Uncomfortable issues are raised in the film such as the matter of dogs being perceived by some white folk as more important than a black person. A gardener that Sipho interviews speaks about how dogs get better food and are served in “proper” plates — unlike the domestic workers and gardeners who are often fed in plastic ice-cream tubs. Mutwa speaks of his early days as a “house-boy” when his “madam” would watch on as he was abused by her dog and then scold him for the interference. He also recalls how he was given low-grade meat to eat, less expensive than the dog’s food.

What becomes clear in this documentary is that there is the common understanding or belief that white people’s dog are treated better, pampered and spoiled far more than black people’s dogs.

But it is the white perception that black people intentionally ill-treat their dogs that is most robustly contested in the documentary.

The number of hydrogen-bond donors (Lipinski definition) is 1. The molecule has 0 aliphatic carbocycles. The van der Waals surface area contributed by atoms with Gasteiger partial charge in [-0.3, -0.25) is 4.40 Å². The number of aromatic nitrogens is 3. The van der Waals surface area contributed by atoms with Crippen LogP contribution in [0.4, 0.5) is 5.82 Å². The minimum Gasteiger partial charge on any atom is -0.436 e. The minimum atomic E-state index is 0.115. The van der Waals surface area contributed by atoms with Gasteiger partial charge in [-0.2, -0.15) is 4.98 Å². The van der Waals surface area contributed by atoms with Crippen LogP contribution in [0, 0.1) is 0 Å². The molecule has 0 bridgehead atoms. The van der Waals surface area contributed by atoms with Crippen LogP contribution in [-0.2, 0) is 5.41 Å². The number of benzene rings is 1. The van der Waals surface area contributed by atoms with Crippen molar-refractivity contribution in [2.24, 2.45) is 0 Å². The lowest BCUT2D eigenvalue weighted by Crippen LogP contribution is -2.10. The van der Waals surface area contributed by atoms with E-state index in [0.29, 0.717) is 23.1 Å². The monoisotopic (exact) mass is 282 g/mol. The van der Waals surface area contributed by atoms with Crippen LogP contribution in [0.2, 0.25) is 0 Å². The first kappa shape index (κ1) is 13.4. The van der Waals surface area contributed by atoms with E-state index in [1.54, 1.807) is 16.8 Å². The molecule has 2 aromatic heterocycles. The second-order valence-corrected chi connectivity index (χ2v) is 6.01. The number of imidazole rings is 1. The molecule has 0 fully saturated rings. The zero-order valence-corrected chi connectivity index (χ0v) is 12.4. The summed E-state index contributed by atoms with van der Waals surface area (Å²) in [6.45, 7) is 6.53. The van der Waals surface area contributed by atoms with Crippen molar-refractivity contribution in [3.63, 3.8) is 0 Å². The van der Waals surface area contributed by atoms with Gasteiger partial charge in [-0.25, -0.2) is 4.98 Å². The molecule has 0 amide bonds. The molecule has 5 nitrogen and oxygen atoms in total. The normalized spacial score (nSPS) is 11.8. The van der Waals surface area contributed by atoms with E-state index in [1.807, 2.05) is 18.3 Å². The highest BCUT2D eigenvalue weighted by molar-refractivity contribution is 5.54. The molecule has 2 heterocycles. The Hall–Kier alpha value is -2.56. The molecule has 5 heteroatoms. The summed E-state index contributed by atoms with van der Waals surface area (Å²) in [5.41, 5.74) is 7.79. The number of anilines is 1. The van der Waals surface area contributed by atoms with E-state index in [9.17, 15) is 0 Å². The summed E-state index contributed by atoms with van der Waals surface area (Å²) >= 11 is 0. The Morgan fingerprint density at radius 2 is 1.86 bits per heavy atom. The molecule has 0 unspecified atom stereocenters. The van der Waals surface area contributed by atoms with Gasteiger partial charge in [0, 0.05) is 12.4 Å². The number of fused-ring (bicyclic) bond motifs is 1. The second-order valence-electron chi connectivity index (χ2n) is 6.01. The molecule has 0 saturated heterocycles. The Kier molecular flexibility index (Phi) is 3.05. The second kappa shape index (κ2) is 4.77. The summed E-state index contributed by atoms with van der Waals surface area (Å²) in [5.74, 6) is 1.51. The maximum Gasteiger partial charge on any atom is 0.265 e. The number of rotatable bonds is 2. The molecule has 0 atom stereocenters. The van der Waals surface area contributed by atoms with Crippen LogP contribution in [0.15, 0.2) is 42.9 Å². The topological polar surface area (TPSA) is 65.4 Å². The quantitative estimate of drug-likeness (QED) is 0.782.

Mutwa refutes this stereotype by explaining that in a pre-colonial Africa the dog was not ill-treated but cherished as a companion and warrior and when a dog died it was given the status as a respected ancestor. He also speaks of the fact that dogs are often the conduits for messages directly from the ancestors. The black man’s dog was, and in some cases still is, used for protection and hunting. It was an accepted code though, that one would not go as far as to treat a dog better than he would treat himself or his neighbour.

Both he and the Sipho contend that dogs are said to be ill-treated by a white racist or neoliberal discourse that fails to take into consideration that black-owned dogs have suffered the same economic fall-out as their owners via a long process of subjugation, land grabbing and theft of economy through colonisation and apartheid. Rather a racist white view couches the issue of neglected or starving dogs in rural villages, townships and informal settlements as yet another manifestation of the uncaring and inferior nature of the black people in general. This discourse also fails to recognise that middle-class black people have a very different relationship to their pets and that the propensity to spoil pets comes with certain economics, not necessarily race.